Water Your Landscape the Right Way

Many a landscape grows well without benefit of irrigation but rare is the garden, lawn or landscape that does not respond gloriously to some extra watering.
Then, too, extra watering is necessary because seldom does a summer pass without a dry spell that lasts from three to four weeks.

insufficient water stunts plant growth, delays maturity and reduces yield and table quality especially of such vegetables as lettuce, celery, spinach and the root crops where succulence is so important.

They tell us that water in soil is good to the last drop; that the moisture content of soil can sink to a low level before it ceases to be available to plants. True, but this is no excuse for withholding water too long.

watering lawn efficiently with an irrigation system
It simply suggests that thorough soaking rather than frequent sprinkling does the job best with a saving of both labor and water.

Rules are unnecessary for those who have experience in watering the landscape or garden properly, but they’re well worth observing until enough of such experience is gained.

Some Soils Demand More

Although some soils need more, generally speaking an inch of rain a week is about the right amount for and garden, landscape or lawn. To make sure the garden is getting that, measure the rainfall by setting out a rain gauge made from and old coffee can.

You will find an inch of rain is a gentle half day affair. An inch an hour is a very heavy rainfall and is usually accompanied by run-off.

Sandy and gravelly soils take water more readily, become saturated to the drainage point more quickly and, later, lose moisture more rapidly than silty, loamy or clayey soils.

Most soils get along with two inches one week and none the next but if three weeks go by without rain, the landscape and lawn (we’ll assume the garden has been watered) had better be watered particularly if plants are large, skies clear and winds fresh.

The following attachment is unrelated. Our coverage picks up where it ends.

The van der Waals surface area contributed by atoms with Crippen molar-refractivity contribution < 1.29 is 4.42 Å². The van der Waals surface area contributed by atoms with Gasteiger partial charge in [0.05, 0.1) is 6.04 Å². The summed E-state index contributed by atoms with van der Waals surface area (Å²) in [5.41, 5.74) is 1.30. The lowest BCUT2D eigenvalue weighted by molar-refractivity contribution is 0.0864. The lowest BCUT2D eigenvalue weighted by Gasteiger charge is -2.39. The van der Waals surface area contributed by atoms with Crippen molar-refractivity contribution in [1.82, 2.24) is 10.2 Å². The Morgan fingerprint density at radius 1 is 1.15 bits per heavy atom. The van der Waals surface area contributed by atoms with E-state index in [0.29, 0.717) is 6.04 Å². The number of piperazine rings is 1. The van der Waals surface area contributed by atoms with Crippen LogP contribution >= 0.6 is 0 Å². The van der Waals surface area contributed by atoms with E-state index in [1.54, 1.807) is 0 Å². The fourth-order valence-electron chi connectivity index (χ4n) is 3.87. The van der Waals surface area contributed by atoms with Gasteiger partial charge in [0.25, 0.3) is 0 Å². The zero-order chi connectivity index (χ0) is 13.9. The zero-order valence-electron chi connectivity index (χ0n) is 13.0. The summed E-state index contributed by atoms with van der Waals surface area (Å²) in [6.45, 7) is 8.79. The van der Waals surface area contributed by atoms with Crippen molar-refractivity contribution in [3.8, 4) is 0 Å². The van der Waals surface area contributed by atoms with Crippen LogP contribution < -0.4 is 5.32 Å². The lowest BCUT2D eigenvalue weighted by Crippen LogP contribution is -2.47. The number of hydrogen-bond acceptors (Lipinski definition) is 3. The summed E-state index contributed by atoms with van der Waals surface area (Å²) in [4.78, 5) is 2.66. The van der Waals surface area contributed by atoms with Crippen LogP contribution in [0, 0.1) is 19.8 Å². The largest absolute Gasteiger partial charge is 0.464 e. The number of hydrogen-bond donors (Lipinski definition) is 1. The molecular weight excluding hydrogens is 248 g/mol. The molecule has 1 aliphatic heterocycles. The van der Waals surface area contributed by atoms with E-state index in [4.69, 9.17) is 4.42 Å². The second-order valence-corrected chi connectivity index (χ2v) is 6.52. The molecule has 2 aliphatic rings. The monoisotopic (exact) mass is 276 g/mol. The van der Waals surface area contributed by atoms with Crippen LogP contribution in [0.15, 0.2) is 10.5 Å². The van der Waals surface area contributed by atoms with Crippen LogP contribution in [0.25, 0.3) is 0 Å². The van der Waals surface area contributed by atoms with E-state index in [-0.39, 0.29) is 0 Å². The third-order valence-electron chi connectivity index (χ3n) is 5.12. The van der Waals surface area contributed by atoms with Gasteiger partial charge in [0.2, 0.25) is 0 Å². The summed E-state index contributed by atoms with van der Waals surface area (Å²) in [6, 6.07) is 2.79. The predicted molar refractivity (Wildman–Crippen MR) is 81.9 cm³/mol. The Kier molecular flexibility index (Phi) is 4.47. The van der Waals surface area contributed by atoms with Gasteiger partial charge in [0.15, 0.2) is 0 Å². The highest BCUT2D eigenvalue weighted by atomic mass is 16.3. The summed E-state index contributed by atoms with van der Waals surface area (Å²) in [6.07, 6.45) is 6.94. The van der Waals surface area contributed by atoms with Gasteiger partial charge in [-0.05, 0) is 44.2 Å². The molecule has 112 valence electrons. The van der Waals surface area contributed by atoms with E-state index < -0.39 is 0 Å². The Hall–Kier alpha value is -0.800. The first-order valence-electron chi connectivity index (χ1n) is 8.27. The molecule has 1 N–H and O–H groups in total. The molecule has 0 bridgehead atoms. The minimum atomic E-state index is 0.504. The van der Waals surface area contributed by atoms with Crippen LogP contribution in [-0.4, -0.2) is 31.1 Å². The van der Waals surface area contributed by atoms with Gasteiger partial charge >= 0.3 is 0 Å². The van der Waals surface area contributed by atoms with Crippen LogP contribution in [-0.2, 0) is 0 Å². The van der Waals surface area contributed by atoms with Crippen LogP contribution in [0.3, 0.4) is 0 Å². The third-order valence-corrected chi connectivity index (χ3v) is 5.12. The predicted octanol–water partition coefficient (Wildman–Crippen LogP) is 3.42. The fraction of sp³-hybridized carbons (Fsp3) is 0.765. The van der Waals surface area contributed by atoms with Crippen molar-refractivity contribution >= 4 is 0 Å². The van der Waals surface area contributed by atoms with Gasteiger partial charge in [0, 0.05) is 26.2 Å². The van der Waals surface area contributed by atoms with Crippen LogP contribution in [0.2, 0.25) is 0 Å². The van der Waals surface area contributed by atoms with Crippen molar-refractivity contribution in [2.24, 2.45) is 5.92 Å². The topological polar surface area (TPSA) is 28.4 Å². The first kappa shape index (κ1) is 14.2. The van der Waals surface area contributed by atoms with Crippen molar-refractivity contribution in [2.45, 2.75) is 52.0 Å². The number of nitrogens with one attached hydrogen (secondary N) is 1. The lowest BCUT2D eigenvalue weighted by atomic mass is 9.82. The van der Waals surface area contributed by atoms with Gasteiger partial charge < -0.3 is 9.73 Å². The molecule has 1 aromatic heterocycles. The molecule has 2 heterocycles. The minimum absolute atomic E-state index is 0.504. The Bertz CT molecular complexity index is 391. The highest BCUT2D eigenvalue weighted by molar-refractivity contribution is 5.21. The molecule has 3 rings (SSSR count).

If you are in the habit of getting out the hose each evening, screwing the nozzle to a fine sprinkle and holding it for fifteen minutes, it’s time to reform.

You won’t last long at the job and neither will your garden for you will only succeed in wetting the surface. By ten the next morning most of the water will have evaporated.

Do it Weekly!

The thing to do is to give your landscape an inch of water and then quit for a week. If the garden is nearly level, lay the hose in the row and let it run. A little hoe work will allow the water to flow through to the end of the row and to seep evenly through the entire length of the line.

If the garden is not level, make little baffles of earth and then water one spot at a time. Next year follow the contours of the land when laying out the rows.

Measure an Inch

To get an idea how long it takes to put an inch of water on a square yard of soil, note how long it takes your hose to fill a 10-quart pail. You won’t need a calculator.

An inch of water on a square yard is just under 5 1/2 gallons. Surprised? Bet you thought you were very faithful and liberal when you gave your garden no more than one-quarter of an inch. An inch on a 25 by 50 foot area means 780 gallons of water.

Besides the hose there are other ways to apply water. The rotary head sprinklers give rather an even coverage over the circles. But, circles overlap for any complete coverage and this is not so easy to do in small gardens. Cheaper whirligigs are not so efficient but their shortcomings may be overcome if they are moved frequently.

How Fast to Water by Sprinkling?

No faster than the ground can drink it up, and certainly not so fast that little streams are started. To avoid rivulets, present day sprinkler heads move slowly to let the water soak in before the next deluge arrives.

A sandy soil takes an inch of water in two hours. Heavier soils soak up water slower. Here again common sense and experience must guide you. Unless a soil is very clayey, crusting is not a serious problem. The best cure for such soil is to build it up by organic matter.

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